Deleted
    Last edit by OCNRN63 on May 2, '14
  7. by   blondy2061h
    I also hate the connotation in the article title that nurses want to be doctors.
  8. by   iluvgusgus
    I remember reading that patient outcomes are the same for both...
  9. by   TU RN
    Was I randomly bashing? I don't believe I was, but sorry if you read it that way OCRN. I think physicians are well aware of the expense of their career path before they even go to medical school. Plenty of nurses come from tough financial backgrounds too (not just from the student loan debt category) and our career outlook isn't nearly as lucrative as MDs and DOs, so if you're implying that physicians don't want to specialize in family practice because it isn't consistent with their financial goals (as opposed to, I don't know, providing medical care to and developing therapeutic relationships with families in a community) then my point stands. They must not truly want it.
  10. by   IrishIzCPNP
    I have yet to see an NP who wants to be or think she is a doctor. I'm working on my NP. I won't ever be an MD. I will provide care within the scope of my NP. I don't need a piece of paper spelling out a collaborative agreement to practice safely. Have you ever seen an NP actually overseen by an MD? I haven't. The collaborative agreement is often just a piece of paper.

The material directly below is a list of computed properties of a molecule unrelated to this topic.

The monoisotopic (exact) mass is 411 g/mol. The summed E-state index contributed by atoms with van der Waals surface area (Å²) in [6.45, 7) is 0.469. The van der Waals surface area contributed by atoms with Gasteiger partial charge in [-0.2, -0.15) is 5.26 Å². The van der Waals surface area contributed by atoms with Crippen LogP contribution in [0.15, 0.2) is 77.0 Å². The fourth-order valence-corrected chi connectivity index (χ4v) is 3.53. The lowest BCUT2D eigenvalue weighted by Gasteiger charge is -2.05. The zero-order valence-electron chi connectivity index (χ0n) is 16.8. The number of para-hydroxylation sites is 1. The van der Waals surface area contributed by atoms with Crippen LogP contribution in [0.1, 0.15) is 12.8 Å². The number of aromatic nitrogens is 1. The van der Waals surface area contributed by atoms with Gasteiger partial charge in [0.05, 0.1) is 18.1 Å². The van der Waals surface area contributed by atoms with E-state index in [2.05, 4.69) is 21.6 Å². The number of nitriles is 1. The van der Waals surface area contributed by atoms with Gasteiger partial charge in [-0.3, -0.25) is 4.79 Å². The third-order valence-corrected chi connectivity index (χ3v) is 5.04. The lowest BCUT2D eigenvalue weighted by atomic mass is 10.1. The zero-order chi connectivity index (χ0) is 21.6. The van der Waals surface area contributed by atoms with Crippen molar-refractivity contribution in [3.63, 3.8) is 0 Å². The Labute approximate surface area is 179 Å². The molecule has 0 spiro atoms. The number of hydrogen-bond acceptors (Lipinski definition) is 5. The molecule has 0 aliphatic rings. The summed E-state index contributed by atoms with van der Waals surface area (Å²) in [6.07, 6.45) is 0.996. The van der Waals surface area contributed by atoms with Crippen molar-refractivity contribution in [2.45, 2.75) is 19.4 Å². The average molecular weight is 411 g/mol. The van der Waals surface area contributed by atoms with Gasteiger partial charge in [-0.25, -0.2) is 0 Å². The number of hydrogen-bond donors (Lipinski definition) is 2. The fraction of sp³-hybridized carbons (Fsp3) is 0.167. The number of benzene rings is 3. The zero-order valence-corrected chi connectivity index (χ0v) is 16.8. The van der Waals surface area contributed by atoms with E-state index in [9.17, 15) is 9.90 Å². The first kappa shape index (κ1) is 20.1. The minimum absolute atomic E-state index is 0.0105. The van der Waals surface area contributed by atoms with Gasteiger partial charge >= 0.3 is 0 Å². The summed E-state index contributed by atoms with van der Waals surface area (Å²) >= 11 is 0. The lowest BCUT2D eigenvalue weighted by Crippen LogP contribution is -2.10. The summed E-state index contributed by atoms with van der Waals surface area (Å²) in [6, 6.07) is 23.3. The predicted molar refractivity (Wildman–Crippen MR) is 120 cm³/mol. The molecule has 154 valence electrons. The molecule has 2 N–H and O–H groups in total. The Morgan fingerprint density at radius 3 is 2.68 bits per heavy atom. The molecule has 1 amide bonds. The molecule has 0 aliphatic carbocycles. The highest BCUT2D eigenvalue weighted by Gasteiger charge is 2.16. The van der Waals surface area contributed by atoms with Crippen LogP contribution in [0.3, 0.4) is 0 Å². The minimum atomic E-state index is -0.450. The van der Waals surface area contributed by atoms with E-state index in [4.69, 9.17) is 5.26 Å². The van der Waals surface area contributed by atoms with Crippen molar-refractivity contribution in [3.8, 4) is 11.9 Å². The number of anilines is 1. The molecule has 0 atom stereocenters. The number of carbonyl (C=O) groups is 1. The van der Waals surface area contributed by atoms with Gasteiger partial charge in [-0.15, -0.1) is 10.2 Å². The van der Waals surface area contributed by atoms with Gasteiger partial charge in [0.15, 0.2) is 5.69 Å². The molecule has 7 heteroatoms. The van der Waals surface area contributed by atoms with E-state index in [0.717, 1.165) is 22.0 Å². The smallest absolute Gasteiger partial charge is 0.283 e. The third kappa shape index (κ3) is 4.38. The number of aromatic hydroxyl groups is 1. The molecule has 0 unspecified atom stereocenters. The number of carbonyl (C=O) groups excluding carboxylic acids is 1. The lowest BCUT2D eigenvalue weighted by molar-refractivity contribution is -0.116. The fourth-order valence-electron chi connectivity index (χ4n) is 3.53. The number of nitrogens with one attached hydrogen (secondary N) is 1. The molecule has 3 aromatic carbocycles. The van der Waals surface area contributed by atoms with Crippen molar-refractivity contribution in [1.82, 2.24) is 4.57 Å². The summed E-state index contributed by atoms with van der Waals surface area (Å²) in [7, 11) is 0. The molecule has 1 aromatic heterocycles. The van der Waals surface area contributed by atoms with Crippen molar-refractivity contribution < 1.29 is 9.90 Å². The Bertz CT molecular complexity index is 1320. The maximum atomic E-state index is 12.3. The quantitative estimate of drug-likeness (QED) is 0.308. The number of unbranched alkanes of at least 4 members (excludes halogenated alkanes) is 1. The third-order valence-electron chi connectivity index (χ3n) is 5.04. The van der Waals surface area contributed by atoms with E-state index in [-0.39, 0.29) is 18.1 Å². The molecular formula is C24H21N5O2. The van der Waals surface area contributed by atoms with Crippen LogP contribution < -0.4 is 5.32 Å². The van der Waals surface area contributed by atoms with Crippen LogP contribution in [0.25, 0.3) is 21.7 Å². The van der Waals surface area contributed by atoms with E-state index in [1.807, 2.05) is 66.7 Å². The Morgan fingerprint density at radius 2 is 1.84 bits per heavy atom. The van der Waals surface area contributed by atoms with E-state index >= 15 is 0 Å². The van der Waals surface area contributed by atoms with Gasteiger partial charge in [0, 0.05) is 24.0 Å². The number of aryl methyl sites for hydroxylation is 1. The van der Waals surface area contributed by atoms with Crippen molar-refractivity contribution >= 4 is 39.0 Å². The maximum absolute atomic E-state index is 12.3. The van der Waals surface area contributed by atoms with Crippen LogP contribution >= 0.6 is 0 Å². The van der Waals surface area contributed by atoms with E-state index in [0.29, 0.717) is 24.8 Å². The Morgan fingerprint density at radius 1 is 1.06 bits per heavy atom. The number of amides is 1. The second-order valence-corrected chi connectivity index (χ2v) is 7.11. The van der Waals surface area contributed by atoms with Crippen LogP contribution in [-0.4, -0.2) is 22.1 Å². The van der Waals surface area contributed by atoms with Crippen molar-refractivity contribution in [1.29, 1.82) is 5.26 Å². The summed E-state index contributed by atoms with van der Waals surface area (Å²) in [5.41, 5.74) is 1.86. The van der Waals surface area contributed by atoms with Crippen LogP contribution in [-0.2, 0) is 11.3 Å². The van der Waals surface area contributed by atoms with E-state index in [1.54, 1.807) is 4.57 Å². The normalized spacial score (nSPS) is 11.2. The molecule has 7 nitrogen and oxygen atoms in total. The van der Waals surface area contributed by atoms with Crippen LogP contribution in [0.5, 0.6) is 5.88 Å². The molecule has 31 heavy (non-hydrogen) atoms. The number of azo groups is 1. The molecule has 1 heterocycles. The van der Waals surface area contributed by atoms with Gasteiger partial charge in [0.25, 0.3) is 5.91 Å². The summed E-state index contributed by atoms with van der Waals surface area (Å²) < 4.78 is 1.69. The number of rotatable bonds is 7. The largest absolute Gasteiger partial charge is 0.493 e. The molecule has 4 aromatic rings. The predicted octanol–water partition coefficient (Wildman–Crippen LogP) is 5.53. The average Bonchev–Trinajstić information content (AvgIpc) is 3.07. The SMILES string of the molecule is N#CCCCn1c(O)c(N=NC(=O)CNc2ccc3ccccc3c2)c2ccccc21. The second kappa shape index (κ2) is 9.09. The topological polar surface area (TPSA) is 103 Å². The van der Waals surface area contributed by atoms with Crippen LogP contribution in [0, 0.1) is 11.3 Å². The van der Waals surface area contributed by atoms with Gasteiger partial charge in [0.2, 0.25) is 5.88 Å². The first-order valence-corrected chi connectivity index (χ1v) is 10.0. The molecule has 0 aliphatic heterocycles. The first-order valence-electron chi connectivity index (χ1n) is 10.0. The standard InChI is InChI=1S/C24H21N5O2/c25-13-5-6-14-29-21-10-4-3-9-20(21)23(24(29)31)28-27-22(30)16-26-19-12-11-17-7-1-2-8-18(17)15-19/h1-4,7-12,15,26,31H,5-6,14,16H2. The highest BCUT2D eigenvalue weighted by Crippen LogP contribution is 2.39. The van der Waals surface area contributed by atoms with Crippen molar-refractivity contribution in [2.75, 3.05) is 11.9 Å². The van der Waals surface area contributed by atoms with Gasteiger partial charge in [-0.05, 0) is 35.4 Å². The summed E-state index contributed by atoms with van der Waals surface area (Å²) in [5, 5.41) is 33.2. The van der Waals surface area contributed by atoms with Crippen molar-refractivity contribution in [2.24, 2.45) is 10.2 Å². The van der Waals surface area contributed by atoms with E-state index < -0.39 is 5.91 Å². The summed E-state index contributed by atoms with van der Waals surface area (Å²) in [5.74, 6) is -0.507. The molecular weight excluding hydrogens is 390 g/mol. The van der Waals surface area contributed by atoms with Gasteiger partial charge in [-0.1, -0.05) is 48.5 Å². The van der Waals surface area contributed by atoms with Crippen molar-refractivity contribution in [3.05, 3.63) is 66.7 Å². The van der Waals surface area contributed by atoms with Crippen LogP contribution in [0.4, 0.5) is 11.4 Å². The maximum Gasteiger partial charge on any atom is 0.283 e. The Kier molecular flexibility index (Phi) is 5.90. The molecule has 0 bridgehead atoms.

Studies show the outcomes between NPs and MDs are the same (or better with the NP).

    The key is knowing when to seek help and when to refer. I know many MDs who need to learn this!

    The very interesting thing...many residents and medical students receive training from NPs. So the NP can train the future MD but she can't be trusted to know when she needs to seek assistance?
  11. by   klone
    Is this new? I thought that in several states, NPs could practice and have prescriptive authority without MD oversight. Just looked - it looks like in approximately 15 states, NPs have full practice authority without the requirement of a collaborative agreement. So this is nothing new, and I don't understand why people would get het up over it, when clearly NPs have been doing this successfully for many years in other areas of the country.